As it did exist in the UK we need to look elsewhere for clues. Germany is currently an interesting test case as its bonds continue to surge with its five-year yield now a mere 0.11%. It does not have QE and yet if we move to Japan long considered the home of QE and currently deploying it with kamikaze enthusiasm we see a five year yield of 0.14%. The circumstances of the two countries are of course by no means exactly the same but the country without QE has lower shorter maturity bond yields. Also with longer-dated bonds surging in price in Germany again today they could not be catching up much faster.

Putting it another way QE is now generally expected in Italy for example and maybe rather soon. Yet its government bonds are falling in price and the ten-year yield is up by 0.34% to 2.74% today alone. It was not so long ago that the discussion was around Spanish yields were below the UK, er not now and by a fair margin and yet QE is expected there too….

What does the central bank control?

It controls the official interest-rate and these days there may be more than one occupying this mantle. Let us look at the UK Base Rate. This is an interest-rate that is for overnight borrowing only. if we are generous we might add that it usually holds for one month until the next MPC meeting.

Accordingly the impact is then implied onto a range of other interest-rates. Some are explicit as there are mortgage rates which are tied to the Base Rate. Others are not so explicit but are expected to respond. What if increasingly they did not? We have seen that sort of behaviour in parts of the Euro area.

Comment

I hope that this has clarified matters on this subject. As ever we do not have a laboratory and some test tubes to do a controlled experiment. But two members of the MPC are currently voting for Base Rate rises and Mark Carney has hinted at future rises. Yet right now the financial markets are apparently approving of the recent reforming of Fleetwood Mac.

You can go your own way
Go your own way
You can call it another lonely day
You can go your own way
Go your own way

The Royal Statistical Society

I raised the issue of the treatment of UK inflation with respect to rail fares ( CPI or RPI) with the RPICPI User Group. In response the Chairman has written to the head of the UK Statistics Authority requesting clarification. The details of the exchanges can be found below.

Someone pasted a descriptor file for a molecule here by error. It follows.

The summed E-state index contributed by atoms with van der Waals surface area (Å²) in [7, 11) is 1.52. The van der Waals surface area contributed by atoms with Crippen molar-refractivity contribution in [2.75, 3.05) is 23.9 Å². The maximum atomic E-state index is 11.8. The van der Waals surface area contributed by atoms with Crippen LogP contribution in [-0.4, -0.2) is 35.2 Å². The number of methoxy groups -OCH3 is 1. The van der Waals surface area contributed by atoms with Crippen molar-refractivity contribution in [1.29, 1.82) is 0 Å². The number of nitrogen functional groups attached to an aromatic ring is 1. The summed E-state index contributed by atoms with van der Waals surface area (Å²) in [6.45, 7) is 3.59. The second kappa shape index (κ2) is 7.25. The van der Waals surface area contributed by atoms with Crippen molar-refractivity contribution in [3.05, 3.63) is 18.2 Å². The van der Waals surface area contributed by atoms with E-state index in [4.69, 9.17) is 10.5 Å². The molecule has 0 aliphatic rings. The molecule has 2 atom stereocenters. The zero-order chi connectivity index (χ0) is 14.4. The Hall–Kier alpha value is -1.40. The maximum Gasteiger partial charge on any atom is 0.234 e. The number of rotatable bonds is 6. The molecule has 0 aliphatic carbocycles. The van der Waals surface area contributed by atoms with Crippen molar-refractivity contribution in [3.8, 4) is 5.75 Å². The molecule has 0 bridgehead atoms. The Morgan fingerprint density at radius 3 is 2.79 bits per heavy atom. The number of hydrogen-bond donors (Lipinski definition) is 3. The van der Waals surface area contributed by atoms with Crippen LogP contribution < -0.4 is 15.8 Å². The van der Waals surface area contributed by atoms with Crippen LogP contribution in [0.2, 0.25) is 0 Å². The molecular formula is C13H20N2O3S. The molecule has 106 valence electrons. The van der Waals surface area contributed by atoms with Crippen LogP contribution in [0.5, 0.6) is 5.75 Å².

http://www.statsusernet.org.uk/communities/alldiscussions1/viewthread/?GroupId=85&MessageKey=bd250d33-55ed-4a52-8e5f-dc0954e77e1f

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7 thoughts on “What interest-rates do governments and central banks control?

  1. I wrote about RPI/CPI and rail fares when I noticed. Not so much notice the sleight of hand but noticed the lack of appropriate comment by the press. It is good to see that you have done so very much more than my shouting into the void. Thankyou.

    Please let me know when you get the response.

    Don’t ever stop what you are doing!

  2. Great column, Shaun. Regarding rail fares, I don’t think I ever waded into the debate of the RP CPI User Group that you started. However, you put your finger on a critical issue. The coalition government seems to be picking and choosing between its consumer price series in a way designed to improve the budget rather than a way that makes sense. It was nonsensical to make the CPI serve as an upratings index. Before the RPIJ came along the Treasury Department did have good reason to reject continuing to use the RPI for upratings without adjustment. Now they have an RPIJ series and they should use it for upratings instead of the RPI or the CPI. Maybe for gilts that isn’t possible. You are the former bond trader and know much more about that than I ever will.

    It seems to go against the intent of the fares clause to continue to increase rail fares by the RPI, especially when the government doesn’t even recognize the legitimacy of the series. The government’s own position would seem to be that this doesn’t represent the inflation experienced by British people, but that inflation rate plus about 0.7 percentage points, so why would they use this as the basis for rail fare increases?

    Should there be a clause limiting rail fare increases to the inflation rate at all? Perhaps this is one area where the use of indexation is really inappropriate. Linking rent increases to the increase in some consumer price series would seem to be another one.

    • Hey, maybe they could just reinstate RPI as the UKs official index to counter the current disinflationary worries exhibited by the markets! …….easy fix eh?

    • Hi Andrew

      I think that fixing rail fare increases to inflation was something of a political wheeze. They wanted to present it as being on the consumers side and hoped that travellers would not notice that the highest and supposedly discredited measure was being used!

      As to the economics well rail travel is booming in the UK and so as it has high fixed costs you might then argue for lower fares! So much for logical heresy like that.

      In some ways there is no reason why you could not propose RPIJ for this. But as the RPI linked bonds of Network Rail were one of the factors in the RPI not being scrapped it would be somewhat awkward…..

      Oh and at the moment the RPI/CPI gap seems to be increasing which would rub it in a little more if it is sustained.

  3. Hi Shaun,

    Isn’t it interesting how the inflation rate (choose your index) has moved around while the BoE Base Rate hasn’t.
    Eric